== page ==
Because the responsibility of storing these wastes will span multiple generations, this makes cost-benefit analysis difficult, as a large part of the cost will not have to be paid by the generation that reaps the benefits of nuclear power. However, my current opinion is that the benefits of nuclear power do outweigh the costs, even factoring in the long term waste storage. The harm caused to the environment by its alternatives, specifically coal fired power plants is immense, and if we could sooner get these plants offline it would be very beneficial.  Disposing of the waste should be done in the most environmentally safe way as possible, though this might cost more than other methods of disposal, in the long term it makes the most sense. The fact technology could develop a way to make these wastes less harmful in the future is a hope, but it is not guaranteed.

Response to Week 4, Prompt 2


This is one of the most interesting prompts I have seen so far, because it begins to address an ethical dilemma I often think about. The issue is that of developing countries. As these countries develop their economies, and do so by exploiting their natural resources (as all of the current first world countries did) they are going to increasingly contribute to global environmental problems such as climate change.  The ethical issue arises when other countries or the U.N try to impose restrictions on how these countries develop in order to protect the environment. These other countries are merely trying to obtain the high standard of living that has been obtained elsewhere on the globe, is it ethical for those who already have achieved this high standard of living to forbid them to use the same methods other nations used in the past?

Here is a place where religion can have a big impact, the question being whether the impact will be positive or negative. Due to how open almost are religions are to interpretation, I think that it could very easily swing either way. If the members of a prominent religion within a developing nation choose to adopt or follow closely religious teachings that preach value of the environment and interconnectedness (such as those discussed in Buddhism) then the country might be encouraged to pursue a more economically sustainable development strategy. However, if the majority of a developing nation chooses to follow one interpretation of the Bible, specifically the interpretation that Man has dominion over the Earth and that it was put here for our use, than the country might develop with little or no credence paid to the environmental problems its development might cause.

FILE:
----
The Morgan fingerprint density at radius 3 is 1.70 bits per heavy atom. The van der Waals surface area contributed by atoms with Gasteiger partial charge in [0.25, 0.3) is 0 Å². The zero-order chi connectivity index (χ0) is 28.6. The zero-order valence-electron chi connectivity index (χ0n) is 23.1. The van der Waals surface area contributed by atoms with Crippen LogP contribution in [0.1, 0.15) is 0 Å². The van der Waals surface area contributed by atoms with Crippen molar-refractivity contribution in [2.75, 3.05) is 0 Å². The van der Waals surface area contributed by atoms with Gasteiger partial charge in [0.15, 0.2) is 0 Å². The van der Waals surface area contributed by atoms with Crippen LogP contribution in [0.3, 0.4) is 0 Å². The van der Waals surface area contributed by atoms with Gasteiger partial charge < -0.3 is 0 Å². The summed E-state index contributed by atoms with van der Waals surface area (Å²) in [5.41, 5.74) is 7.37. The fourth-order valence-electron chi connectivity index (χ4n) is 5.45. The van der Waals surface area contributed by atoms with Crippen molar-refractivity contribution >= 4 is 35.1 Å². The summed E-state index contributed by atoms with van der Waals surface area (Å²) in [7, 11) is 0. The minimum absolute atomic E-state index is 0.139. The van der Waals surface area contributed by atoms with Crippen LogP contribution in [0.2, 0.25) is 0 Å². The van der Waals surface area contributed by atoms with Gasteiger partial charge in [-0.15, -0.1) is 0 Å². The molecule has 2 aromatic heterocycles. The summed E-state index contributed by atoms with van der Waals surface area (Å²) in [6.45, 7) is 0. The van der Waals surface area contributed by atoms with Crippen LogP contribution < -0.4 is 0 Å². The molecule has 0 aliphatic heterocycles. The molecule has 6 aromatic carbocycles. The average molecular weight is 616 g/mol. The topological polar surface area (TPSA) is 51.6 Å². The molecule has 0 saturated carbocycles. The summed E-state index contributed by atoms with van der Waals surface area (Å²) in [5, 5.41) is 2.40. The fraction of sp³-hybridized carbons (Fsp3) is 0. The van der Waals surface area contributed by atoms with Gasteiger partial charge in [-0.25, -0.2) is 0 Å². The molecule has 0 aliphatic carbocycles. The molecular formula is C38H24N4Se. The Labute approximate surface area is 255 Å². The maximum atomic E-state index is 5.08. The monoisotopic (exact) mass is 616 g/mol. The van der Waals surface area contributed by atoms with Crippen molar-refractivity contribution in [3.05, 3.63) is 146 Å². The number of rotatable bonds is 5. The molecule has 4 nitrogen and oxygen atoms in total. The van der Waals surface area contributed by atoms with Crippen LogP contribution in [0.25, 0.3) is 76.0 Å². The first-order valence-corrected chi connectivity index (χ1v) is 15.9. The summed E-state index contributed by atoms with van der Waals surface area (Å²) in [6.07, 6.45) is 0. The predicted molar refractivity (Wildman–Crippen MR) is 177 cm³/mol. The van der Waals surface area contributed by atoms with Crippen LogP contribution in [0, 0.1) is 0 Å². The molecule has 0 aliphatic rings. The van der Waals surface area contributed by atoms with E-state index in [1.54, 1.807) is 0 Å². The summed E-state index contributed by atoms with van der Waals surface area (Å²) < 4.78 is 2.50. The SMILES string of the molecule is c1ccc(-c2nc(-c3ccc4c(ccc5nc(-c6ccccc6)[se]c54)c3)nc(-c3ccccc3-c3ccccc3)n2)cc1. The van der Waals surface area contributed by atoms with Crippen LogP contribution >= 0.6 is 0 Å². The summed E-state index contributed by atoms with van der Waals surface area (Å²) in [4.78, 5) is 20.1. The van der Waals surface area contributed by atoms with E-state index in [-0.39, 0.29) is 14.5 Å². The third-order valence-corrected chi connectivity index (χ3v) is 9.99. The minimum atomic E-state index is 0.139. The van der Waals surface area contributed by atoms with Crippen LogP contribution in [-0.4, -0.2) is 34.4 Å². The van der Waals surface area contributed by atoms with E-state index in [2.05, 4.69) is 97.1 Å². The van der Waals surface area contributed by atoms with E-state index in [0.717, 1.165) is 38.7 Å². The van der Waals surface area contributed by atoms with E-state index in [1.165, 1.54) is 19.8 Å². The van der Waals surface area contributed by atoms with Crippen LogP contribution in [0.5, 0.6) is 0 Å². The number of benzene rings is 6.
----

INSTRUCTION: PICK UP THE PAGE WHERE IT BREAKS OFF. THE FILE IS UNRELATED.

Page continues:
My personal experience with faith and spirituality probably contributes to my thinking of it as something that is not concrete, or very open to interpretation. I do not prescribe to any religious beliefs myself, and I amazed by how often certain religious texts and traditions can be used to argue two different sides of the same issue. My motivation for being environmentally conscious does not stem from any faith-based or spiritual belief, and this probably is why I am skeptical of using religion to solve environmental crises. 

Response to Prompt 2 Environmental Democracy


Like the majority of young citizens, and especially the majority of environmentally minded young citizens, in the 2012 election I voted for Obama. I considered voting Green Party, but I decided that in today’s political environment that it would be a wasted vote. This view may have been wrong, but that is a discussion for another time. Like much of the environmental community however, I have been frustrated and a little disappointed in the lack of a real push from the President towards environmental progress. It seemed (and this should not be surprising when discussing politicians) that Obama was much more environmentally minded during the campaign than he has been post-election. Even with these frustrations with our current president, I still find myself wary of the idea of a complete institutional makeover or something similar. In my mind the most important goal of the current environmental movement should be to achieve results as fast as possible, and working within the current political system seems the best option. What frightens me about an institutional make over is not the concept itself, I agree that our current system is not very well designed to handle environmental issues and that it has many flaws. What frightens me about an institutional makeover is how difficult it would be to achieve. The possibility of such a massive undertaking failing completely is very real, and even if it were too succeed, it would take an extremely long time. In my mind, we simply do not have the time; the environmental problems are too urgent already and are getting more urgent every day. Ignoring these problems for the amount of time it would take to achieve an institutional makeover is not the best course of action in my opinion.